175804 Safety events during hospitalizations in a cohort of individuals with mental illness: A chart review pilot study

Wednesday, October 29, 2008: 11:15 AM

Jennifer H. Hayes, MEd MPH , Epidemiology and Health Policy and Management, Johns Hopkins University, Catonsville, MD
David Thompson , Johns Hopkins University, Baltimore, MD
Daniel Ford, MD , Johns Hopkins University, Baltimore, MD
Lisa Dixon, MD, MPH , Department of Pyschiatry, University of Maryland, Baltimore, MD
Peter Pronovost , Johns Hopkins University, Baltimore, MD
Donald Steinwachs, PhD, MS , Department of Health Policy and Management, Johns Hopkins University Bloomberg School of Public Health, Baltimore, MD
Julia Skapik , Division of General Internal Medicine, Johns Hopkins University, Baltimore, MD
R. Boonyasai , Johns Hopkins University, Baltimore, MD
Gail Daumit, MD MHS , Department of General Internal Medicine, Johns Hopkins University, Baltimore, MD
Background: Safety events are an area of concern in hospitalizations, and may be especially important for persons with severe mental illness (SMI). Adverse events during medical hospitalizations were studied in a population with SMI.

Methods: A multidisciplinary team developed a patient safety instrument targeted for persons with SMI, reviewed hospital charts and recorded adverse events and harms. A sample with two or more hospitalizations during 1994-2004 was chosen from a cohort of 400 Maryland Medicaid recipients with SMI. At least two reviewers abstracted each chart and adjudicated discrepancies. The overall kappa was 0.79, and the kappa for safety events was 0.43.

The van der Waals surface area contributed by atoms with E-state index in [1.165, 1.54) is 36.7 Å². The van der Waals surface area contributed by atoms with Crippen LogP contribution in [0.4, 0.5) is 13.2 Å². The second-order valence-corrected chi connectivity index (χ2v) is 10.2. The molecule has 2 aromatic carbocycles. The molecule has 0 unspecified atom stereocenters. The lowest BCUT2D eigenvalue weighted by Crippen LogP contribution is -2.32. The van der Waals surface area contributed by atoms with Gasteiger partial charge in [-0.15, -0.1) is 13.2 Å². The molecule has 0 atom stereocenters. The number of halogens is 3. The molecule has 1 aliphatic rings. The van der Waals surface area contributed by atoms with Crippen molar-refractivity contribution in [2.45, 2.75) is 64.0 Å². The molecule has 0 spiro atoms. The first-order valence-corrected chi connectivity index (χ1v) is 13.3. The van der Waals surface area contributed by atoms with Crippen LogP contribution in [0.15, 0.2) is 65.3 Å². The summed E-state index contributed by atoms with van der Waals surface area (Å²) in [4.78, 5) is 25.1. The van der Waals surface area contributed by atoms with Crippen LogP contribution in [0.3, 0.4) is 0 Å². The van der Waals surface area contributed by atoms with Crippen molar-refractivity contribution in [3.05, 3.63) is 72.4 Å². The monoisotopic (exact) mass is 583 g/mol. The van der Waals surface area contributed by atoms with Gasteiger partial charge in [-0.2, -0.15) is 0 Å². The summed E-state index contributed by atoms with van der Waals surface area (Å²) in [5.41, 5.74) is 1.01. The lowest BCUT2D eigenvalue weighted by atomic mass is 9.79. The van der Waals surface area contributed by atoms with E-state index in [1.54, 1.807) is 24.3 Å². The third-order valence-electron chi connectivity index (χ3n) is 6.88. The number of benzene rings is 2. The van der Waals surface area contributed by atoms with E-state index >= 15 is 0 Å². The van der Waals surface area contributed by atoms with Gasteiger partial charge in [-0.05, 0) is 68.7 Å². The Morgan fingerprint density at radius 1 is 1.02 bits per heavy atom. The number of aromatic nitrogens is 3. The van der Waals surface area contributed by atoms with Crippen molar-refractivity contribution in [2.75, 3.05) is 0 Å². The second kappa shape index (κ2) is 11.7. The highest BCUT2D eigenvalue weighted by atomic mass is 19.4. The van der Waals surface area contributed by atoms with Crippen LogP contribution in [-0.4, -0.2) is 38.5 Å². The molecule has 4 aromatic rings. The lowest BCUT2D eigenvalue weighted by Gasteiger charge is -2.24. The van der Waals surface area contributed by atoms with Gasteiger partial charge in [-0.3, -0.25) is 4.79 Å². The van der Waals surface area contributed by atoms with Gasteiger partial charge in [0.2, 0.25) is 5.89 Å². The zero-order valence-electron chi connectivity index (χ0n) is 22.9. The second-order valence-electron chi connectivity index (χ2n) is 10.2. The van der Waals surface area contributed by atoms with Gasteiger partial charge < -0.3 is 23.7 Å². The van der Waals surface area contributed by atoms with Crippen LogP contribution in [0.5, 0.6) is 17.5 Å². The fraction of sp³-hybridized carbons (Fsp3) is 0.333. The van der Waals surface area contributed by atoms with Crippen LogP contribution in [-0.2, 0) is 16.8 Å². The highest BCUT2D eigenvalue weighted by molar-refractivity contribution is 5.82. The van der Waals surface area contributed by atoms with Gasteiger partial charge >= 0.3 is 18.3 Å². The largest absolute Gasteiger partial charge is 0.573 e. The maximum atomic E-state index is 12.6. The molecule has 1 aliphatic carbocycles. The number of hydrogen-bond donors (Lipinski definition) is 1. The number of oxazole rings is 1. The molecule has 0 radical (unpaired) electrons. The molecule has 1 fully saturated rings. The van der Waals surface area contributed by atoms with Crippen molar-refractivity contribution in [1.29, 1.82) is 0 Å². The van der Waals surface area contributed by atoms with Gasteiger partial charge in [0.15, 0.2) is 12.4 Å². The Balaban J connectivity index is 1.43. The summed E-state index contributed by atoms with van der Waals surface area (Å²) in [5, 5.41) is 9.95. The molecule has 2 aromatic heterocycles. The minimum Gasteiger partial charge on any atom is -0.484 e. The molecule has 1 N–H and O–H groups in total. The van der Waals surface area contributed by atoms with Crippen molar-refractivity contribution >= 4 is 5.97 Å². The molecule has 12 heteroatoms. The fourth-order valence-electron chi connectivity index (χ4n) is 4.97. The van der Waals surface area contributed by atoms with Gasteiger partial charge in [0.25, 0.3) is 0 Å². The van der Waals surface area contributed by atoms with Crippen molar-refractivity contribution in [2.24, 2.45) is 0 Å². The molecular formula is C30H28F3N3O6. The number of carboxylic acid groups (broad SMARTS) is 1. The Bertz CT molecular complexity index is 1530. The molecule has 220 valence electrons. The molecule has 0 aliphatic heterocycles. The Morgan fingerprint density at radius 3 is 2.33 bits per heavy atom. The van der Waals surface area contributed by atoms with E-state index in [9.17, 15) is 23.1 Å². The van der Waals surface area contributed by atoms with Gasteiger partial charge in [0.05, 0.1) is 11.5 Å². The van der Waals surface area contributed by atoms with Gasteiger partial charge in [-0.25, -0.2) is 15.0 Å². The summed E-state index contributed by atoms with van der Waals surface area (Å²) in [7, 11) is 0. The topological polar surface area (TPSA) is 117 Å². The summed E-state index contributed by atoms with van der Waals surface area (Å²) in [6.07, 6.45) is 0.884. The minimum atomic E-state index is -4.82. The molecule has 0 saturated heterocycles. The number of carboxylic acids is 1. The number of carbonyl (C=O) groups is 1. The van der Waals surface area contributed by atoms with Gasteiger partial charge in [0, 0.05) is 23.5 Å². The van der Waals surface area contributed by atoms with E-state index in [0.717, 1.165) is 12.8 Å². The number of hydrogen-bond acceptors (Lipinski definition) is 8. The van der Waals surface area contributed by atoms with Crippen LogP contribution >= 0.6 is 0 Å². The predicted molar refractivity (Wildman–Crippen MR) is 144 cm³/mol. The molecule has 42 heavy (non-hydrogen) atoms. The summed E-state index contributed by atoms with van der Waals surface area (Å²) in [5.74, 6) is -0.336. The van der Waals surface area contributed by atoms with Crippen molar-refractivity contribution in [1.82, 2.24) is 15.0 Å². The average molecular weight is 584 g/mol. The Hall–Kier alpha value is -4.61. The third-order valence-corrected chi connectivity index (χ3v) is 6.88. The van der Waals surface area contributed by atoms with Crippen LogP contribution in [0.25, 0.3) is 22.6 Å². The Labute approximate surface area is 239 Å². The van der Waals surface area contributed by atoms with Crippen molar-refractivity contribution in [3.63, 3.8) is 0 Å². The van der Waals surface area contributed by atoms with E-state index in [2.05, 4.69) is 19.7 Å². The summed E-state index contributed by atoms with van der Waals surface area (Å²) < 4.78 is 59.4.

Results: Seventy four hospitalizations were examined for thirty-two SMI patients. Mean age was 53 years, 81% were female; 69% were African American. The average hospitalization was 7.66 (SD 6.52) days. A total of 540 safety events were found, mean 7.3 (SD 6.6) per hospitalization. 24% of events were associated with physical harm and 31% of events resulted in increased health care utilization. The most common categories of events were general inpatient (e.g, falls, loss of consciousness) (37% of events; 55% of hospitalizations) and medication-related (14% of events; 70% of hospitalizations). Reviewers rated patient mental status as contributing to 18% of events and providers as contributing to 73% of events.


Safety events occurred with an alarming frequency in the population studied. These results indicate that patient quality of care issues need to be addressed in populations of individuals with mental illness.

Learning Objectives:
Describe a chart review pilot study. Define adverse events. Identify adverse events found during hospitalizations and factors that contributed to them.

Keywords: Mental Illness, Mental Health Services

Presenting author's disclosure statement:

Qualified on the content I am responsible for because: I am actively involved in the data analysis and research.
Any relevant financial relationships? No

I agree to comply with the American Public Health Association Conflict of Interest and Commercial Support Guidelines, and to disclose to the participants any off-label or experimental uses of a commercial product or service discussed in my presentation.